September 20, 2010
Among ordinary citizens, one of the most enduring images of the EU is that of the ‘gravy train’ – MEPs and bureaucrats in Brussels determined to get their hands on as many taxpayer-funded perks as possible. Given the EU’s continuing popularity crisis, you would think that the various EU institutions would be all over this issue like a rash.
The Sunday Times yesterday reported that MEPs have demanded that the Commission’s ‘ethics committee’ investigate whether former Commissioner Günter Verheugen is in breach of rules on lobbying. Verheugen, who retired in February, received the Commission’s approval to take up posts with Fleishman-Hillard, a public relations firm, the Royal Bank of Scotland and associations representing German banks and Turkish commodity exchanges.
But apparently he did not seek permission for the European Experience company, of which he is a co-founder, co-owner and unpaid managing director. The company’s website promises clients “expertise and vast experience in the area of EU policy” as well as “the best strategy” to deal with European institutions.
If the claims are true, it would appear that Verheugen is indeed in breach of the Commission’s code of conduct, which states:
Whenever Commissioners intend to engage in an occupation during the year after they have ceased to hold office, whether this be at the end of their term or upon resignation, they shall inform the Commission in good time. The Commission shall examine the nature of the planned occupation. If it is related to the content of the portfolio of the Commissioner during his/her full term of office, the Commission shall seek the opinion of an ad hoc ethical committee. (p3)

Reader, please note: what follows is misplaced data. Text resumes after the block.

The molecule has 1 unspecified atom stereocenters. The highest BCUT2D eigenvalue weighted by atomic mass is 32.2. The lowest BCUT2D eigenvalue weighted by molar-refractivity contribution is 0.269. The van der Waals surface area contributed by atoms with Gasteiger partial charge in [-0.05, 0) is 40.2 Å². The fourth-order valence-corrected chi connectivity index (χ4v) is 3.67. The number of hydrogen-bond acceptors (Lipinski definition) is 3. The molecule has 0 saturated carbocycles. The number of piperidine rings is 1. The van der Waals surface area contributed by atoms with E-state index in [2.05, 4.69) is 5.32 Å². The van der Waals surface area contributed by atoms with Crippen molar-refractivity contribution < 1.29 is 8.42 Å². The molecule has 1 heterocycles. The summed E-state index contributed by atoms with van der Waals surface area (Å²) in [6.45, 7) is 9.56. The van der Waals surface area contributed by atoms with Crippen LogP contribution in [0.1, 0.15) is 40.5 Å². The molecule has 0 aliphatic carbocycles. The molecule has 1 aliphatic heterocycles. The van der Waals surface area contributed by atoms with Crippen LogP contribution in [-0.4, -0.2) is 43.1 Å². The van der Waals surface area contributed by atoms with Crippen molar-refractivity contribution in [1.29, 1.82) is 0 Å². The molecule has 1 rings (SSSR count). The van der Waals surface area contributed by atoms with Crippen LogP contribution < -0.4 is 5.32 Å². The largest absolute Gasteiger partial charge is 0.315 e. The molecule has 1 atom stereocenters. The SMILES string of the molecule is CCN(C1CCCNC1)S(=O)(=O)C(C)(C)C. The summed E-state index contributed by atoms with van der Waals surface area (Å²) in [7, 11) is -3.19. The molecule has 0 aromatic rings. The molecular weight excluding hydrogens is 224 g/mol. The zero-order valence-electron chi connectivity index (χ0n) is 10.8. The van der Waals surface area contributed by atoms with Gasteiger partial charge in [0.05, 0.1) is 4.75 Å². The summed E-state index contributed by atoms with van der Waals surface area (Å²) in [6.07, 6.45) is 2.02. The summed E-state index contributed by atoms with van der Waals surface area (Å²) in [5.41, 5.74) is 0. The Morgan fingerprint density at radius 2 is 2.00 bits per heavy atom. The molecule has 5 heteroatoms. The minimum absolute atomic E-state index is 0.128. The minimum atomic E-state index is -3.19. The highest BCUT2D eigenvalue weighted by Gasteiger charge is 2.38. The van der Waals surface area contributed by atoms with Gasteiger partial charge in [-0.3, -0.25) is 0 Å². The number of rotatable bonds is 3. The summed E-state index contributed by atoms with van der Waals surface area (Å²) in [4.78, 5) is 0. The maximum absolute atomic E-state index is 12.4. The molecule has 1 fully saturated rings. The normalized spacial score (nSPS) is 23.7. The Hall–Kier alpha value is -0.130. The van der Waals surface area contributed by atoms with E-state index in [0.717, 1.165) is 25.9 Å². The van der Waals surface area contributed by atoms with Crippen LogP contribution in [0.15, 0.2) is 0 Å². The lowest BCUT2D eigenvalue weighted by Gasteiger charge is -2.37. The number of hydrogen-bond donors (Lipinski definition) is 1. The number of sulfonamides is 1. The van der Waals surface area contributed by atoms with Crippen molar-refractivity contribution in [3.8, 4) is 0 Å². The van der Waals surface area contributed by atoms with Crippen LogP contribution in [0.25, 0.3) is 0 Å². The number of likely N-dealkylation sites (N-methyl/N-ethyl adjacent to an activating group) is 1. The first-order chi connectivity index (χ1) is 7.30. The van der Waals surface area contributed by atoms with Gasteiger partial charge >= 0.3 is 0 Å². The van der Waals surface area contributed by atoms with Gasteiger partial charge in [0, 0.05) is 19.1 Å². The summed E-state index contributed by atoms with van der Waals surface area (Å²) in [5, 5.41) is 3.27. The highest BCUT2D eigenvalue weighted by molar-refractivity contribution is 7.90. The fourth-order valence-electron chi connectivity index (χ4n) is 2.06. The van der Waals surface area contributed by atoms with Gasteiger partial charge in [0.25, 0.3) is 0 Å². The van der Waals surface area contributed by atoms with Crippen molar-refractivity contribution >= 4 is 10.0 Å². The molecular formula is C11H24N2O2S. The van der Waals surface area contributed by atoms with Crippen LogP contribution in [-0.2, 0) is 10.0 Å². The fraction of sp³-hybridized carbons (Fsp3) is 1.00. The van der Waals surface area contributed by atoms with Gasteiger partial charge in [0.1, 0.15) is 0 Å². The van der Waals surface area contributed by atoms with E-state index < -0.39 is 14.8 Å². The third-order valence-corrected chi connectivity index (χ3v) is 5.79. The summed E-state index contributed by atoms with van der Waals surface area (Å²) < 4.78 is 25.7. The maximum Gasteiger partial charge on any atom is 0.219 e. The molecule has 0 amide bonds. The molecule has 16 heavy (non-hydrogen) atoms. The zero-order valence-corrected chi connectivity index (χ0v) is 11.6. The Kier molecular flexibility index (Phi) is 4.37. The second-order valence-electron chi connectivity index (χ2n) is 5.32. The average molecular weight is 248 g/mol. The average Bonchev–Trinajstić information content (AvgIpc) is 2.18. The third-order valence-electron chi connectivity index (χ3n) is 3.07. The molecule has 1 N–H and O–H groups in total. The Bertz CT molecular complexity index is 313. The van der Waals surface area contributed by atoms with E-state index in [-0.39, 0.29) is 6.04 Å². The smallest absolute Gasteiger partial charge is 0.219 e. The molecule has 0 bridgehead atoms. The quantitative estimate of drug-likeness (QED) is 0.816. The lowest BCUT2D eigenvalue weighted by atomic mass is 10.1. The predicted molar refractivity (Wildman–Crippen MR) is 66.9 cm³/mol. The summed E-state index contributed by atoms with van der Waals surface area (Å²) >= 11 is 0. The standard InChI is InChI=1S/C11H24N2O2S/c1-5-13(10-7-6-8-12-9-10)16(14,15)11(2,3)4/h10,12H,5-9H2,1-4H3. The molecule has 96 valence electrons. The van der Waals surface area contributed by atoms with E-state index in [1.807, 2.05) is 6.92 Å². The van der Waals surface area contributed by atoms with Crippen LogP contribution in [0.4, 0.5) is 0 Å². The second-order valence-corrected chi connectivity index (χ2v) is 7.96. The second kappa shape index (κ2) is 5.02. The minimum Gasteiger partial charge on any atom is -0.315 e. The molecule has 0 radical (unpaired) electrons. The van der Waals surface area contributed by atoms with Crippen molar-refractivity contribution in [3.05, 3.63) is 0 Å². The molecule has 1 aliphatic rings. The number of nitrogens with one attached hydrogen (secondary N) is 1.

But the problem is these rules leave far too much room for ambiguity and it is no wonder that cases such as this occur. After all, Verheugen is not the only ex-Commissioner to take up a job which would potentially involve lobbying his former employer. Charlie McCreevy also took up a job, this time at Ryanair, which is clearly open to a conflict of interest given the airline’s run-ins with the Commission in competition cases in the past and perhaps the future.
So, let’s see the Commission tighten up the rules, perhaps taking inspiration from the UK’s ministerial code of conduct, and bar ex-Commissioners for two years from working for any firm that would seek to influence the Commission. It’s not like these ex-officials are going to starve to death. Verheugen is in receipt of a pension worth around €115,000 a year.Author : Open Europe blog team